Borrowing Life: How Scientists, Surgeons, and a War Hero Made the First Successful Organ Transplant a Reality
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“Working with Dr. Moore, Dr. Murray and Dr. Vandam to create the painting commemorating their historic operation and the research leading up to it was the greatest adventure of my artistic career. Out of their memories and discoveries in the archives, observation of present surgeries, the composition slowly emerged as a collaboration between an artist and a group of amazing human beings, recollecting their actions of forty years before. Having my painting on the cover of Borrowing Life renews that excitement, for I know what grand adventure is waiting for the reader.”
“I was so very pleased to be involved with Shelley as she wrote her captivating, compelling book. I am glad I had the opportunity to contribute some details and to see Shelley's stunning book published. I only wish that Ron could be here with me to read it.”
Cynthia Herrick, wife of the first successful organ transplant donor
“Borrowing Life is an extraordinary work. Shelley Fraser Mickle has not only provided a detailed, fascinating documentation of the world’s first successful organ transplant, but she has also painted the lives of those involved—doctors, patients, family members—so vividly that the reader is completely enthralled and emotionally invested in their grieved losses as well as their successes. The result is a beautiful tribute to medical science as well as to humanity.”
Jill McCorkle, NYT bestselling author of Life After Life
Shelley Fraser Mickle, author
Shelley Fraser Mickle is an award-winning novelist whose first book, The Queen of October, was a New York Times Notable Book. Her novel Replacing Dad won an America's Writers Award and was adapted for film. She has also been a commentator for National Public Radio's Morning Edition. Her husband trained under the Brigham surgeons who are the focus of Borrowing Life. She lives in Gainesville, Florida.
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Novelist and biographer Mickle (American Pharaoh) traces the long road to the first successful human kidney transplant, in 1954, in this involving chronicle. Avoiding medical jargon, Mickle uses her storytelling skills to bring the doctors and patients involved to life. She writes particularly admiringly of the three individuals central to the breakthrough: Boston surgeons Francis Moore and Joseph Murray and London researcher Peter Medawar, the latter two both Nobel Prize winners for their work. She captures distinguishing features of their lives — Moore’s patrician New England roots; the ostracism which the Lebanese-British Medawar sometimes endured due to his “Arab blood” — and personalities — Murray’s cheerful, almost childlike nature. She also conveys the determination they needed to overcome the problem of autoimmune rejection of foreign organs, over the course of many surgeries. Mickle provides biographies for many of the patients involved, including Richard Herrick, whose genetic compatibility with his identical twin, Ronald, proved the key, allowing the pivotal 1954 operation to take place. Readers will find this an uplifting look at the quest to make transplants the routine lifesaving procedures they have become.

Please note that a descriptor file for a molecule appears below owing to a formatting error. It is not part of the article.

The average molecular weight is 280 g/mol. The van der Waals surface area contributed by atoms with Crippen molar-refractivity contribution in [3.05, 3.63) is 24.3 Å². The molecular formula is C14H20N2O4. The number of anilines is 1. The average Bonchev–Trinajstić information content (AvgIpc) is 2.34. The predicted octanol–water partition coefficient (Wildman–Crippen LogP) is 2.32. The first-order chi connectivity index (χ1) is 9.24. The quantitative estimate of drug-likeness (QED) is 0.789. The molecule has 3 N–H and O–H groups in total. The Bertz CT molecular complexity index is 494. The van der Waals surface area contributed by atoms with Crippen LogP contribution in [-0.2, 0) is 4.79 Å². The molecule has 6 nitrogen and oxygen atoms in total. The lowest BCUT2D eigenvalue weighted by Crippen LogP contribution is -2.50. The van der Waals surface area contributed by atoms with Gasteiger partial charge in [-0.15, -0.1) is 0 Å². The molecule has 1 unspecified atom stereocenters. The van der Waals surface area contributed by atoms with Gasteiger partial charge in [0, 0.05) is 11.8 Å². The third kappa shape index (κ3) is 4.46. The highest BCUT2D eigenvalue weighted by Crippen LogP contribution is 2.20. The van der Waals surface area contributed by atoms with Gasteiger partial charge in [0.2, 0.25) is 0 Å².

Admiring biographies of a scientist, two surgeons, and several patients whose lives came together in a 1954 kidney transplant, the first that succeeded, heralding a medical revolution that continues to this day.
Award-winning novelist Mickle (The Occupation of Eliza Goode, 2013, etc.) turns her attention to nonfiction while making generous use of her storytelling skills. Her heroes are Peter Medawar (1915-1987), a British scientist considered the father of transplantation, who discovered the phenomenon of acquired immunological tolerance—conditions under which the body would not reject a foreign tissue; and Francis Moore (1913-2001), the youngest chairman of surgery in Harvard’s history, who aggressively supported many breakthrough techniques, including those of Joseph Murray (1919-2012), who performed the first successful transplant, a kidney, between identical twins, in 1954. More significantly, Murray did the same with an unrelated donor in 1962. In her enthusiastic narrative, Mickle pays close attention to patients, especially Charles Woods, who suffered catastrophic burns in a World War II plane crash and underwent years of surgery, many by Dr. Murray, to restore his face and hands. During his later experiments, Murray remembered that foreign skin transplants lasted much longer on the debilitated Woods. Readers will enjoy the author’s lucid account of the history of transplants and the difficulties faced by the pioneers, and she also offers generous accounts of their courtships, marriages, and offspring. At the end of the book, Mickle, whose husband trained under Moore and Murray, includes a chronology and instructions on becoming a kidney donor. “Over a decade,” writes the author, her subjects “pioneered the giving and taking of organs that one of the surgeons called ‘spare-parts surgery,’ or borrowing life, which in no way belittled the ultimate gift of retrieving life for one so close to losing it.”
An irresistible if often gruesome account of a great medical struggle that featured a happy ending.
ISBN: 978-1-63289-217-1 EPUB
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Page count: 304
6 x 9